The fact that parties will not pursue these claims is, I argue, an example of the underproduction of a so-called public good. That good is a lawsuit. Litigation can be conceptualized as a public good, with its pursuit producing positive externalities. The Article enumerates these collateral social benefits, grouping them as: 1 decree effects; 2 settlement effects; 3 threat effects; and 4 institutional effects.

The addition of this analysis to the scholarly literature serves several functions. Among these is that it illuminates how little collective action really takes places in small claims cases; how relatively unimportant the compensatory aspects of the case are compared to its other social functions; how the concept of deterrence does not capture these non-compensatory benefits as well as the concept of externalities does; and how small claims class actions are more like other types of class cases than generally presumed.

Rubenstein, Play It Straight , N. Times , Oct. Type: News. Comments on the emergence of same sex marriage during the political debates of the presidential candidates in the U. Remark of the Democratic nominees concerning Mary Cheney, the lesbian daughter of Vice President Dick Cheney; Portrayal of hypocrisy by both parties; Contrast between the Cheney's support for his daughter and the president's policies. Rubenstein, Hiding Behind the Constitution , N. Times , Mar. Sub-Categories: Discrimination.

Message by Republicans that gay marriage is all about "judicial activism"; Appeasement of the conservative base of the Republicans by opposing gay marriage; Contention by the Democrats that gay marriage is all about state's rights; Ability of Democrats to placate their liberal cause by not opposing gay marriage. Although the phrase private attorney general is commonly employed in American law, its meaning remains elusive.

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The concept generally serves as a placeholder for any person who mixes public and private features in the adjudicative arena. Yet there are so many players who mix public and private functions in so many different ways that the idea holds the place for a motley cast of disparate characters. My goal in this Article is to map these mixes - to distill from the singular private attorney general concept a range of distinct private attorneys general - and then to show why this new taxonomy is a helpful heuristic device.

Specifically, I argue that the new taxonomy illuminates a weakness in the governing model of the class case. Scholars loosely associated with the law and economics movement have helpfully described class action lawsuits as presenting a classic agency problem: class action attorneys agents pursue the interests of their class member clients principals with little oversight or control. Consequently, class action scholarship has focused on identifying ways to better align the interests of the agents with those of their principals.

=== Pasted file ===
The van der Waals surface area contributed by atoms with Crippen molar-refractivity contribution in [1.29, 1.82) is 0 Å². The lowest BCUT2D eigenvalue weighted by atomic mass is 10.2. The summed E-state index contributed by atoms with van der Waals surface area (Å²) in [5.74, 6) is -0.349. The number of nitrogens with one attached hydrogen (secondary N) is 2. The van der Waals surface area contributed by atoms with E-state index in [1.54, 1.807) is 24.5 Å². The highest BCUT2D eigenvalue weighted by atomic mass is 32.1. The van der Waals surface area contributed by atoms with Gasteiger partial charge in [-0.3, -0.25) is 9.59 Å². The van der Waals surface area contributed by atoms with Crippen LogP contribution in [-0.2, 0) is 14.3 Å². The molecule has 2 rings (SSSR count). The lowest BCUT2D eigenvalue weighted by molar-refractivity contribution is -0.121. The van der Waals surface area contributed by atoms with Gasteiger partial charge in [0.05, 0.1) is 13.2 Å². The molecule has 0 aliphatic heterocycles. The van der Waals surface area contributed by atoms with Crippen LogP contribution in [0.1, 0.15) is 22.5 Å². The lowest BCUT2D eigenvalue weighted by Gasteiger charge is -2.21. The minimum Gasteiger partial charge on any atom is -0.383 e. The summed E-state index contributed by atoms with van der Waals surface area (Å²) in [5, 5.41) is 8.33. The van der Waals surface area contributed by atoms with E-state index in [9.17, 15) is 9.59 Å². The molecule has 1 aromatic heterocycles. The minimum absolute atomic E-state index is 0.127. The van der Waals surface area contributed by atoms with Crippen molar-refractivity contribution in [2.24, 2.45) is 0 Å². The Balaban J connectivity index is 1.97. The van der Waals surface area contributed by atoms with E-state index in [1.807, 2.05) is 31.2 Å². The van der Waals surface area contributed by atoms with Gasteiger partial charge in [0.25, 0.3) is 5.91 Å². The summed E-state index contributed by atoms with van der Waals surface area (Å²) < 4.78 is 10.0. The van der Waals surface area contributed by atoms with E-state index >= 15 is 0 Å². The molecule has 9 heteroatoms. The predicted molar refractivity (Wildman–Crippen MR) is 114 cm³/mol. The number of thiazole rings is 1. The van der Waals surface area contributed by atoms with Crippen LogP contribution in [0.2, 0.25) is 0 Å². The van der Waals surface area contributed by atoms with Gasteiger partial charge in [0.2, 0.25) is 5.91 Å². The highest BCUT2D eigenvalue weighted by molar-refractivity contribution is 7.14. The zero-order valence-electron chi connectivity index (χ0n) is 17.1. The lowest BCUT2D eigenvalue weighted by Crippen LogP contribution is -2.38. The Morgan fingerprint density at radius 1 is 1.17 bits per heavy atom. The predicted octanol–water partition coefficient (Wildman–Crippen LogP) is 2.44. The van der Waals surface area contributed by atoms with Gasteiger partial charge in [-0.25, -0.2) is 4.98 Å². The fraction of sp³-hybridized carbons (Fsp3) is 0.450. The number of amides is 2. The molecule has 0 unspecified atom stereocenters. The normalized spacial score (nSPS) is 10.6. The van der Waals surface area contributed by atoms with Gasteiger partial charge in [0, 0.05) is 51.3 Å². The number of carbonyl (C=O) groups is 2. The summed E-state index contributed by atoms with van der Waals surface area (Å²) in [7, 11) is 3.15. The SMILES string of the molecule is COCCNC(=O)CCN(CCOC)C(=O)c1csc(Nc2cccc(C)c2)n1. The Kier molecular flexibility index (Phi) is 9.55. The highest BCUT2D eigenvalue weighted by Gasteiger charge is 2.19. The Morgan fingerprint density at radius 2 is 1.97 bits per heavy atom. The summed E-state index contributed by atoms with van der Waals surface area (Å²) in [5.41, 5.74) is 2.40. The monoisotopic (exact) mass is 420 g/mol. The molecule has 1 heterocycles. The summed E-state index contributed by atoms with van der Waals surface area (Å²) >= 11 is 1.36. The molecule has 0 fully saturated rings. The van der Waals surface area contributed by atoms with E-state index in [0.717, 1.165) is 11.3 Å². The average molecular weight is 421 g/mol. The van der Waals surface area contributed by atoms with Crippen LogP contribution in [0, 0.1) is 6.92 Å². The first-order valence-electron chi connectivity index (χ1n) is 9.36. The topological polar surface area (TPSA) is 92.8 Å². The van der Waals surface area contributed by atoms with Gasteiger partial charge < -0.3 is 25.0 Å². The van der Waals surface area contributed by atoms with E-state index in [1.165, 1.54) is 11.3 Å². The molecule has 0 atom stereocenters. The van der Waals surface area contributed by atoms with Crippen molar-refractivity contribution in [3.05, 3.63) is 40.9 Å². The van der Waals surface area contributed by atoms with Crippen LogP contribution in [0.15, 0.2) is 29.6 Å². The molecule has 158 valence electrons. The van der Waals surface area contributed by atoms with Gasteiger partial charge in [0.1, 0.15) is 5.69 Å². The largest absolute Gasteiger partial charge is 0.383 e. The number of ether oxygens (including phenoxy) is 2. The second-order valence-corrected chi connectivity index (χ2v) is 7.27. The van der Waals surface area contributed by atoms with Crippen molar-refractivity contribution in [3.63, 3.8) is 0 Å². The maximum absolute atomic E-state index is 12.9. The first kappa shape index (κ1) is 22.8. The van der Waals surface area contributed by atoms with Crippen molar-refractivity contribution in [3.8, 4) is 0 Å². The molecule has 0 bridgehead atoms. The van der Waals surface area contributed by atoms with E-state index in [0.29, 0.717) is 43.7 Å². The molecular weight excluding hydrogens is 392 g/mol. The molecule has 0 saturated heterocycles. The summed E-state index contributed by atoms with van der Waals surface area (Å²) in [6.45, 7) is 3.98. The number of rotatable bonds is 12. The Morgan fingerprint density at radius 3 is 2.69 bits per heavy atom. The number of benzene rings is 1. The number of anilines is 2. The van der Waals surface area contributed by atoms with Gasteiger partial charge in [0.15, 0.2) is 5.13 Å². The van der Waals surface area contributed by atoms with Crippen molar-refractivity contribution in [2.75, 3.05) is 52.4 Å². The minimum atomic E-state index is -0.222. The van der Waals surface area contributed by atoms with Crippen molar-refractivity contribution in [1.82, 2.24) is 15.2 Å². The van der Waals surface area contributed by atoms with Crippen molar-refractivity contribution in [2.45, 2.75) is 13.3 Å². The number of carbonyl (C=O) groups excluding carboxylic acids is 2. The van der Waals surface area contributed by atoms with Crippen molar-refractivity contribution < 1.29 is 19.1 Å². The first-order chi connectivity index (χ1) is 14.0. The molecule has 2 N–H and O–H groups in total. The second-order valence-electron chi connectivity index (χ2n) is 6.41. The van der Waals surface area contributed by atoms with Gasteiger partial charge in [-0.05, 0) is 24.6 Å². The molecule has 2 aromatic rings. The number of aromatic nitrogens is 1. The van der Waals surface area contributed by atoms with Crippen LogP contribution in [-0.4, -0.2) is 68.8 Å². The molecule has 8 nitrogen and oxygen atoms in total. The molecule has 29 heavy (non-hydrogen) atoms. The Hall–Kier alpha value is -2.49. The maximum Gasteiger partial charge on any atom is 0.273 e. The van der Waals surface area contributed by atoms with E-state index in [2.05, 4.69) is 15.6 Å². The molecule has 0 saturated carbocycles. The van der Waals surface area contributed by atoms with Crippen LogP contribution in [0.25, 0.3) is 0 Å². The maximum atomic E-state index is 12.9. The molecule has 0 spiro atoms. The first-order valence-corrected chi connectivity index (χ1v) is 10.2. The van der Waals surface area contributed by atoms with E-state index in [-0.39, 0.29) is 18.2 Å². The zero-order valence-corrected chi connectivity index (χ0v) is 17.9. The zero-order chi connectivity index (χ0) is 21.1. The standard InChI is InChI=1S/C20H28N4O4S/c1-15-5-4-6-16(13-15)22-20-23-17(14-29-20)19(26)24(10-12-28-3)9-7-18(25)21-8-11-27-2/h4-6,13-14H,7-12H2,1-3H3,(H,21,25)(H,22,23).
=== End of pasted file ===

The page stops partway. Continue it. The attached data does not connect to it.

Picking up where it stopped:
This obsession with agent incentives assumed, without significant investigation, that there existed a stable group of principals with easily-identifiable interests. My typology demonstrates that different types of private attorneys general serve different types of principals, each of which combine public and private interests in different ways.

If the goal of class action law is to align the attorneys' interests with those of their clients, it is necessary to identify clearly the precise nature of these underlying principals. That is the contribution of this piece. Rubenstein, The Real Story of U. Since , the federal government has collected data on hate crimes reported throughout the United States. To date, the conventional account of that data has simply been to report that racial hate crimes are the most frequently reported type, followed by religious hate crimes, and sexual orientation hate crimes.

While this conventional story is not technically wrong, I argue in this Article that it is not the real story the data tell. Undertaking the first comprehensive empirical analysis of this data, this Article develops a new account of hate crimes in the United States. First, the Article pierces the neutral categories race, religion, sexual orientation to demonstrate that three sub-groups - blacks, Jewish people, and gay people - report, by far, the most hate crimes.